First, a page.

My Petit Déjeuner (mon breakfast)

My Petit Déjeuner (mon breakfast)

petit dej

I have to share my enthusiasm for my breakfast. I even think about what I am going to eat for breakfast before falling asleep! And I got an acute case of breakfast obsession since my good friend Chef Pierre Landet gave me a jar of his homemade divine plum jam. Pierre is executive chef at the NYC Tribeca restaurant Cercle Rouge. He made the jam with his mother’s recipe for a very special occasion that we will discuss another time. But let me tell you about my breakfast routine, indeed a routine because the format is always the same, only the fruit and the topping of the bread vary.
I wake up early, make myself a cup of tea and get into my daily yoga practice. These days I am brewing a “Russian Caravan” tea from the Park Slope Food Coop. This pleasantly dry & flowery blended Chinese tea gets my taste buds off to a right start. When I am done with tea and practice, I make coffee; always organic and always light roast (also called American roast). I usually get whatever is on sale in that category at Porto Rico Importing Co. I like that company, their quality is consistent and their prices fair. Do not ever offer me French Roast coffee, I will turn it down, I dislike it with a passion, i consider it an aggression to my taste buds!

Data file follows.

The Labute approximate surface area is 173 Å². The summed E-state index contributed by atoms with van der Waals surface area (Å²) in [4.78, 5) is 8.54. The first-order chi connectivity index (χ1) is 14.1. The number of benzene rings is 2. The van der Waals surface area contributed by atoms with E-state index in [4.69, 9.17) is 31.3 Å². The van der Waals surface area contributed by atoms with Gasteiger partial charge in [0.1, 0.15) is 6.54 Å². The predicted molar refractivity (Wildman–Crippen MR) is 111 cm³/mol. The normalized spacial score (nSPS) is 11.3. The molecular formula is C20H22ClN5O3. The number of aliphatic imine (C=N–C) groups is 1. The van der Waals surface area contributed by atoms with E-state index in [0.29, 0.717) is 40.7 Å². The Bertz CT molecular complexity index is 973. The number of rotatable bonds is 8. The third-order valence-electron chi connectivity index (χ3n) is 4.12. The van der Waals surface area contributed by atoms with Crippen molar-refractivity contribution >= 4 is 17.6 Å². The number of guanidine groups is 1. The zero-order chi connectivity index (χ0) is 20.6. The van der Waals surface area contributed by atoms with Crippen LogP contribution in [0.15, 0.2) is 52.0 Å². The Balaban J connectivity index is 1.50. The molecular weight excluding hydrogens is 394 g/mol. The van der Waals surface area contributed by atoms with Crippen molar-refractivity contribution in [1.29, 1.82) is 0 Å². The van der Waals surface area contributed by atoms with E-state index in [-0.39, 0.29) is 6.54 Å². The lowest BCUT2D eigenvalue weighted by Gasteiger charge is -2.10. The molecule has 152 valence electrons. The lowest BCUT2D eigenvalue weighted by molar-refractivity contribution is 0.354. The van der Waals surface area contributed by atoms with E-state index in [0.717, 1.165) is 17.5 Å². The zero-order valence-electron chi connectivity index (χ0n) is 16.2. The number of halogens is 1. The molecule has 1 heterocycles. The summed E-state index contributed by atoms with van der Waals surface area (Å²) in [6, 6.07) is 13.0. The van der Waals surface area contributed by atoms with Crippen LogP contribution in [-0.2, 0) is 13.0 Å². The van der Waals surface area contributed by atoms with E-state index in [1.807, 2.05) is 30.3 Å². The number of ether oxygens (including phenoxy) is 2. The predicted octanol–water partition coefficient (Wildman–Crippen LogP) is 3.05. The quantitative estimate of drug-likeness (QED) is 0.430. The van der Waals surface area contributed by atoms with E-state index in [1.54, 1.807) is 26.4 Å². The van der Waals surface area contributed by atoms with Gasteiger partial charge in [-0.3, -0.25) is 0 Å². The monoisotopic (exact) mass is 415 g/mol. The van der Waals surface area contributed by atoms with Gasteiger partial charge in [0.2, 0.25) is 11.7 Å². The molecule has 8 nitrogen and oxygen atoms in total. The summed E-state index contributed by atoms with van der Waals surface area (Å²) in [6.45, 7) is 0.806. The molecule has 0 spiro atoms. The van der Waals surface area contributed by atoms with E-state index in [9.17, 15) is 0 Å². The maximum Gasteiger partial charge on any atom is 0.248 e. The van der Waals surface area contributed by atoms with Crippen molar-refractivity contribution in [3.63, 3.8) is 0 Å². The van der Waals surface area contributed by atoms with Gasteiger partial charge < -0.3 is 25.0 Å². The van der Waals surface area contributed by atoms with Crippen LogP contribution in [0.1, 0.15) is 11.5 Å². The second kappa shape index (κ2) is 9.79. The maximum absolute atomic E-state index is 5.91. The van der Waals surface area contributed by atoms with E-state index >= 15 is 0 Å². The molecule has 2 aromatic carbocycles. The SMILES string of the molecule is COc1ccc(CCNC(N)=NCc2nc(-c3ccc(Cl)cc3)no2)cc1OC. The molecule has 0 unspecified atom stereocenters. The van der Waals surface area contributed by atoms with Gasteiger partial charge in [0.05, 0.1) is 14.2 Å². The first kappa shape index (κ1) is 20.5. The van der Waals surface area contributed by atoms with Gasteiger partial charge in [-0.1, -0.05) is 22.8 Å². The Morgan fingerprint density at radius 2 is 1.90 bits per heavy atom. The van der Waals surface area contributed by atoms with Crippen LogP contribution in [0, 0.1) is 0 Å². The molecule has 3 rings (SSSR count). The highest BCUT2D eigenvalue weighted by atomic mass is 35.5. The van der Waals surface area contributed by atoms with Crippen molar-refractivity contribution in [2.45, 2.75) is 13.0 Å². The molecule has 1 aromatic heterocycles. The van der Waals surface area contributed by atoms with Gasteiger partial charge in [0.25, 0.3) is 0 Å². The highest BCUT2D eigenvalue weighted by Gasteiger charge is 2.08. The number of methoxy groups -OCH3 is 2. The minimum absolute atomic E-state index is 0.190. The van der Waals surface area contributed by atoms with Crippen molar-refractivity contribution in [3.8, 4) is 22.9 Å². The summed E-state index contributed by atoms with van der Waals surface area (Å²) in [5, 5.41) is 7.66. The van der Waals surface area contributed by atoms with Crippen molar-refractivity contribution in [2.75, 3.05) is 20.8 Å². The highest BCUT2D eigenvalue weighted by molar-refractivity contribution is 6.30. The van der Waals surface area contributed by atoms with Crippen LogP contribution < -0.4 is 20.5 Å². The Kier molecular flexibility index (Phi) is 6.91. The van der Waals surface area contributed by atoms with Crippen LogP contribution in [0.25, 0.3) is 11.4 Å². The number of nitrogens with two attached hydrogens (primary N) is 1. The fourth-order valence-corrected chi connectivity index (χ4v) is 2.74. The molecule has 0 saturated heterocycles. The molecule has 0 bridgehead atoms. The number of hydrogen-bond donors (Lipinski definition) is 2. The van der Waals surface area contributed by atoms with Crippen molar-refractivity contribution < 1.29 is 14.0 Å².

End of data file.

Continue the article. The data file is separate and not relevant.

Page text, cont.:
tartine

Nicole’s Tartine à la Confiture de Prune de Pierre Landet
(recette Madame Landet mère!)

Anyhow, while coffee is percolating I toast my thick slices of rye bread and I eat a seasonal piece of fruit. I either get the Pain de Seigle from Balthazar or Amy’s Organic Miche at the Park Slope Food Coop. They both are a combination of wheat and rye organic flours, I find the Balthazar crustier and more complex, the taste stays in your mouth long after you have eaten the piece. Then, before the toast is cold but not while it is too hot, I apply a thin coat of either pasture butter, or Ben’s cream cheese or fresh goat cheese followed by the careful and even spreading of the sweet toping.